MEXICO CITY, Jan 21 (Reuters) – Just after sunset on Thursday, February 10, two men in a white Dodge Ram pickup truck pulled up outside Heber Lopez Vasquez’s small radio studio in southern Mexico. A man came out, walked inside and shot the 42-year-old journalist dead. Lopez’s 12-year-old son Oscar, the only person with him, went into hiding, Lopez’s brother told Reuters.
Lopez was one of 13 Mexican journalists killed in 2022, according to the Committee to Protect Journalists (CPJ), a New York-based rights group. It was the deadliest year on record for journalists in Mexico, now the most dangerous country for journalists in the world outside of the war in Ukraine, where CPJ says 15 journalists were killed last year.
A day earlier, Lopez – who ran two online news sites in the southern state of Oaxaca – posted a Facebook post accusing local politician Arminda Espinosa Cartas of corruption related to her re-election efforts.
As he lay dead, a nearby patrol car responded to an emergency call, intercepted the van and arrested the two men. One of them, it turned out later, was the brother of Espinosa, the politician in Lopez’s story.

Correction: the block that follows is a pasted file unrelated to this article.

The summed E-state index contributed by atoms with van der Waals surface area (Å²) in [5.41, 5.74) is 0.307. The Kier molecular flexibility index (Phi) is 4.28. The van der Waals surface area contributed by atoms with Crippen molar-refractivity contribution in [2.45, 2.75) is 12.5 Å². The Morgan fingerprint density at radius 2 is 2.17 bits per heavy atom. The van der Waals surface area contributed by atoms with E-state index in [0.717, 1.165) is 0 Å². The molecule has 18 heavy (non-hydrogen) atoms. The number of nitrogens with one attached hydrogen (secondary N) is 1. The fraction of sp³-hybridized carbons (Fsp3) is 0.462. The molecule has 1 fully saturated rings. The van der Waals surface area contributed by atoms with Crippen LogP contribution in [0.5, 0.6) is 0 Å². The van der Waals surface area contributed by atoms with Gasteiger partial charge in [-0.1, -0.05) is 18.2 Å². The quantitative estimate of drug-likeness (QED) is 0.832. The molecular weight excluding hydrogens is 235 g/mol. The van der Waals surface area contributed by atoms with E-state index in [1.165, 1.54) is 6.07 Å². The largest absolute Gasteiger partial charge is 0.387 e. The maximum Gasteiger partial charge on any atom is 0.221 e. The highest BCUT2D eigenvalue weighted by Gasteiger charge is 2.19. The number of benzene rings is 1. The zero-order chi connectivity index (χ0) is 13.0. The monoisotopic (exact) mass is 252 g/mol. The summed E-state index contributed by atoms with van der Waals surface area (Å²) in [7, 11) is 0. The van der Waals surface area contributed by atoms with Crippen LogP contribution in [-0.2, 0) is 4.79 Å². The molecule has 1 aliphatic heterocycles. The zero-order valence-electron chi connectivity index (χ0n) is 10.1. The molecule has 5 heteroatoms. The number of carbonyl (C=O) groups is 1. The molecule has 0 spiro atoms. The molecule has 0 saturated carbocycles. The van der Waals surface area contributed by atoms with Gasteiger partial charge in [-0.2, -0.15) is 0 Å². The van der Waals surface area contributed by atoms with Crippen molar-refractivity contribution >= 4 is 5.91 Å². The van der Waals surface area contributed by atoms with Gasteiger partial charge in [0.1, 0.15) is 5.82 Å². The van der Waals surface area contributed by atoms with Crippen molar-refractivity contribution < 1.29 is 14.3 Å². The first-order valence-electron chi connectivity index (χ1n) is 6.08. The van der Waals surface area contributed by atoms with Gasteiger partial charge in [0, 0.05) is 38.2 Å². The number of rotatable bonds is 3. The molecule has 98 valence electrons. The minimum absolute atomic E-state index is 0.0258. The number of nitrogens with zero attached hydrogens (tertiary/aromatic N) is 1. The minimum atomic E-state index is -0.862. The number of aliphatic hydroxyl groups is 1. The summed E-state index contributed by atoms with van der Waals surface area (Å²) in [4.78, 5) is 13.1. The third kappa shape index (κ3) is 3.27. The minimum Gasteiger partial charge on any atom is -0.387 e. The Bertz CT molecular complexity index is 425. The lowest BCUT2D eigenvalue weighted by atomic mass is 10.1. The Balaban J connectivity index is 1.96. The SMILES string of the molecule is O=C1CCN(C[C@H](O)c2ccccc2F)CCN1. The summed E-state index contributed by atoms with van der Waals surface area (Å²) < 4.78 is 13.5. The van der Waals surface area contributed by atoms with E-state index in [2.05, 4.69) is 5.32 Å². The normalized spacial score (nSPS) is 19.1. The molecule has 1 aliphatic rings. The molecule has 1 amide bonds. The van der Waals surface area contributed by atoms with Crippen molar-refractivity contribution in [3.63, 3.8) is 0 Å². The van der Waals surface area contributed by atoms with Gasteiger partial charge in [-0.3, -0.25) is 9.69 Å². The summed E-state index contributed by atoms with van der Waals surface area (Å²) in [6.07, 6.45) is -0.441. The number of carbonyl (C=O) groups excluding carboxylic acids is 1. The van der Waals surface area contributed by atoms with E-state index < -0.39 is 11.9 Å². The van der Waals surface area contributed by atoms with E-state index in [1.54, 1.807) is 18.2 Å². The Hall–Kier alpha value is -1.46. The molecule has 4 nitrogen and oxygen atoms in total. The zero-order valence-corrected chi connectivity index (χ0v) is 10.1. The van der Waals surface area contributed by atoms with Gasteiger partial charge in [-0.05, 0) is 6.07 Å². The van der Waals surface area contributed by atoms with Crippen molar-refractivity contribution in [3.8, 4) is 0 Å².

Espinosa has not been charged in Lopez’s murder. She did not respond to multiple requests for comment, and Reuters could not find any previous comments she had made about her role in the corruption or Lopez’s story.
His brother and the other man are still being held but have not yet been tried. Their attorney did not respond to multiple requests for comment.
“I’ve already stopped covering drug trafficking and corruption and Heber’s death still scares me,” said Hiram Moreno, a veteran journalist from Oaxaca who suffered three leg and back injuries. in 2019, after writing about drug trafficking by local criminal groups. . His attacker has never been identified. “You can’t rely on the government. Self-censorship is the only thing that will protect you.”
It’s a pattern of fear and intimidation that’s playing out across Mexico, as years of violence and impunity have created what scholars call “zones of silence” where murder and corruption are nowhere to be seen. neither controlled nor documented.